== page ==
Thankfully, my brother is a pilot and was able to fly us straight up to Sydney. When I first saw Brock he was coming out of the back of an ambulance, hooked up to a bunch of machines. I felt sick with worry.

The doctors told us he had a fractured cheek bone, fractured eye socket, fractured skull, a compression fracture in his neck and a nasty laceration on his face.

However, the most worrying problem was the bleed on Brock’s brain. There was a possibility it would leave him with permanent damage.

Brock remained in hospital for more than three weeks. Initially he slept most of the time, but eventually he started to come back to us.

Now he’s back at the family home recuperating. I feel blessed that he’s okay. He wants to get out and visit people and go places, but I’ve made him slow down.

I won’t lie; yes, I’m nervous about him getting back on the bicycle. I’d love to be there to take his first ride with him.

What do I get out of the relationship? Pure joy. And the pleasure of seeing a young boy becoming a beautiful young man. I like to think we’re buddies, not just father and son.

Brock: I remember when I was a child, Dad cycling with me around the town, trying to get me interested in road cycling. It didn’t work…mountains and bushland are more my thing.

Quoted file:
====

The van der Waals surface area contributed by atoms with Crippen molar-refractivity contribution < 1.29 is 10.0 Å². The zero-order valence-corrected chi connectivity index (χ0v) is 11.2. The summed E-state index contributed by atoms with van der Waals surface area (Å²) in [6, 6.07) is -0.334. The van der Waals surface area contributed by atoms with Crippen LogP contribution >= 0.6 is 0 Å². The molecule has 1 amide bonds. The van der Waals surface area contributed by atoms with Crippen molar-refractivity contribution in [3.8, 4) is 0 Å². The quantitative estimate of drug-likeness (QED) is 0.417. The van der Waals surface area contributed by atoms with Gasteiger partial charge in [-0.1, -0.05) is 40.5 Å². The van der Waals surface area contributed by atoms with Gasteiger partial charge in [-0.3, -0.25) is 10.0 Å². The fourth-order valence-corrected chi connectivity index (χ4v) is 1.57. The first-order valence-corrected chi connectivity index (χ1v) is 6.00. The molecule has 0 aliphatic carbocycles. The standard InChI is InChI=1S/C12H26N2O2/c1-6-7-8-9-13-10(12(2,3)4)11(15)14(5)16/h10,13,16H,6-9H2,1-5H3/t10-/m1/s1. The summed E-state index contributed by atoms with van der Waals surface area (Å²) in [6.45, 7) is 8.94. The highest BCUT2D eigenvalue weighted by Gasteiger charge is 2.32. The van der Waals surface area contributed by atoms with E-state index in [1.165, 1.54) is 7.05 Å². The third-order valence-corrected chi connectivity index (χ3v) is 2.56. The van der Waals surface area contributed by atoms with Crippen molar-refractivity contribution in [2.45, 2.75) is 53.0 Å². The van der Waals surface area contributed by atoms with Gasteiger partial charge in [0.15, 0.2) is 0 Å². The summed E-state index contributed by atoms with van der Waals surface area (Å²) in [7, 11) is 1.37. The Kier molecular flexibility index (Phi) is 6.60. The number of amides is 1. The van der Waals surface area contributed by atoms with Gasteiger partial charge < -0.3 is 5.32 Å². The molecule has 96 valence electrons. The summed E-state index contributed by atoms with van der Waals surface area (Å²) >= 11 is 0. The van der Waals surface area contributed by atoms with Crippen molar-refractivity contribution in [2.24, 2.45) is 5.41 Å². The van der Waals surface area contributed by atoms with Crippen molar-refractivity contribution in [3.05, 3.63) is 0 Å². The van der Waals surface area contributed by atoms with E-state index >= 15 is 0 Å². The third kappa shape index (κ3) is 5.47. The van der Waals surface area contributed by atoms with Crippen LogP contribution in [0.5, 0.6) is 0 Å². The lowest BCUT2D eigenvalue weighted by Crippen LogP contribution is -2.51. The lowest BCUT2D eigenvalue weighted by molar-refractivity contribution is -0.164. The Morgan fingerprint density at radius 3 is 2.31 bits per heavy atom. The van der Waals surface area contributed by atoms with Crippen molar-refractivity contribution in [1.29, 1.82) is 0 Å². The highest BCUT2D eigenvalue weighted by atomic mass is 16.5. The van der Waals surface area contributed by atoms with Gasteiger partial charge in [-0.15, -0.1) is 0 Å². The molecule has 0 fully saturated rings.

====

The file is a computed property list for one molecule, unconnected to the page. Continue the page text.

My father bought me my first mountain bike for Christmas a few years back. He started coming for rides with me on the bush trails. He’s actually pretty good at mountain biking, much better than he thinks he is. I suspect he may have been a bit crazy when he was younger.

We went on a trip to Falls Creek in the snowfields earlier this year. It was the best weekend of my life; so much fun. The whole time we both had a big smile across our faces. I think Dad’s probably at his happiest when we are riding together.

We do spend a lot of time chatting about cycling. But I also talk to him about things that are happening at school and in my life. I love it when he tells me stories about when he was young like me. He says he wished he’d tried harder at school; that’s why he wants me to focus.

He’s a great father. He would never yell at me. He makes sure I am focusing at school and doing the right thing, but even if I’m not, he wouldn’t scream; he would simply guide me in the right direction.

Dad would always be there for me. If I had a soccer game, he would always turn up. And if we played in another area, it would be a good excuse for a boy’s weekend away.

We don’t argue much, but when we do, it’s usually about me not being a very good listener. He’s usually right.

I don’t remember anything about the accident. In fact, I can only remember things from my third week in hospital. I asked Dad if I was dead. He smiled and told me I was alive and that I’d be back to normal and everything will be okay.

Dad’s a very positive person; very supportive. That attitude helped me get through my stay in hospital without too much worry.

His support has continued since I returned home.  And he’s making sure I don’t do anything too stupid and upset my recovery.

Dad is one of my best mates. I’ll definitely ride with him again. It might take a while, but I’m already looking forward to it.”